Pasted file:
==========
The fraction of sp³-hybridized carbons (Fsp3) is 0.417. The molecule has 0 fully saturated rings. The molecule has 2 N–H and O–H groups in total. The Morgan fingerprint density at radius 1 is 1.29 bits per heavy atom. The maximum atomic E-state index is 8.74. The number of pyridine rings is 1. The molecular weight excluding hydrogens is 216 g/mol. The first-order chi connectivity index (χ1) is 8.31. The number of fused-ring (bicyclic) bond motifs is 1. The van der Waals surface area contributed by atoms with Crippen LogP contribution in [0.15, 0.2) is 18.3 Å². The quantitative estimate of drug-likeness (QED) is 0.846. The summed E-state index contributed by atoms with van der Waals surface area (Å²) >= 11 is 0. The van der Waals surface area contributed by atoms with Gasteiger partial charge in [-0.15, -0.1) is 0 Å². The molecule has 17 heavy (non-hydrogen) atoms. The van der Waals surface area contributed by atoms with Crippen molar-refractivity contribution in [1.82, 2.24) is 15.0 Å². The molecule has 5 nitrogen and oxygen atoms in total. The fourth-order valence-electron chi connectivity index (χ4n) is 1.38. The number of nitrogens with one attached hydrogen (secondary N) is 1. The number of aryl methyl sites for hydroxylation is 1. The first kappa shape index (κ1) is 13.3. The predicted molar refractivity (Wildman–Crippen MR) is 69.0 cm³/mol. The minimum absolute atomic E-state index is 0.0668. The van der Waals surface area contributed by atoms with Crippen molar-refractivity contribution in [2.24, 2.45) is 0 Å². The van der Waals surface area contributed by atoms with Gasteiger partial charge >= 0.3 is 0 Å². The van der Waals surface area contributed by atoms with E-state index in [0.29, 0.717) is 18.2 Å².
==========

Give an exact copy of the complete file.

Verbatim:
The fraction of sp³-hybridized carbons (Fsp3) is 0.417. The molecule has 0 fully saturated rings. The molecule has 2 N–H and O–H groups in total. The Morgan fingerprint density at radius 1 is 1.29 bits per heavy atom. The maximum atomic E-state index is 8.74. The number of pyridine rings is 1. The molecular weight excluding hydrogens is 216 g/mol. The first-order chi connectivity index (χ1) is 8.31. The number of fused-ring (bicyclic) bond motifs is 1. The van der Waals surface area contributed by atoms with Crippen LogP contribution in [0.15, 0.2) is 18.3 Å². The quantitative estimate of drug-likeness (QED) is 0.846. The summed E-state index contributed by atoms with van der Waals surface area (Å²) >= 11 is 0. The van der Waals surface area contributed by atoms with Gasteiger partial charge in [-0.15, -0.1) is 0 Å². The molecule has 17 heavy (non-hydrogen) atoms. The van der Waals surface area contributed by atoms with Crippen molar-refractivity contribution in [1.82, 2.24) is 15.0 Å². The molecule has 5 nitrogen and oxygen atoms in total. The fourth-order valence-electron chi connectivity index (χ4n) is 1.38. The number of nitrogens with one attached hydrogen (secondary N) is 1. The number of aryl methyl sites for hydroxylation is 1. The first kappa shape index (κ1) is 13.3. The predicted molar refractivity (Wildman–Crippen MR) is 69.0 cm³/mol. The minimum absolute atomic E-state index is 0.0668. The van der Waals surface area contributed by atoms with Crippen molar-refractivity contribution in [2.24, 2.45) is 0 Å². The van der Waals surface area contributed by atoms with Gasteiger partial charge >= 0.3 is 0 Å². The van der Waals surface area contributed by atoms with E-state index in [0.29, 0.717) is 18.2 Å².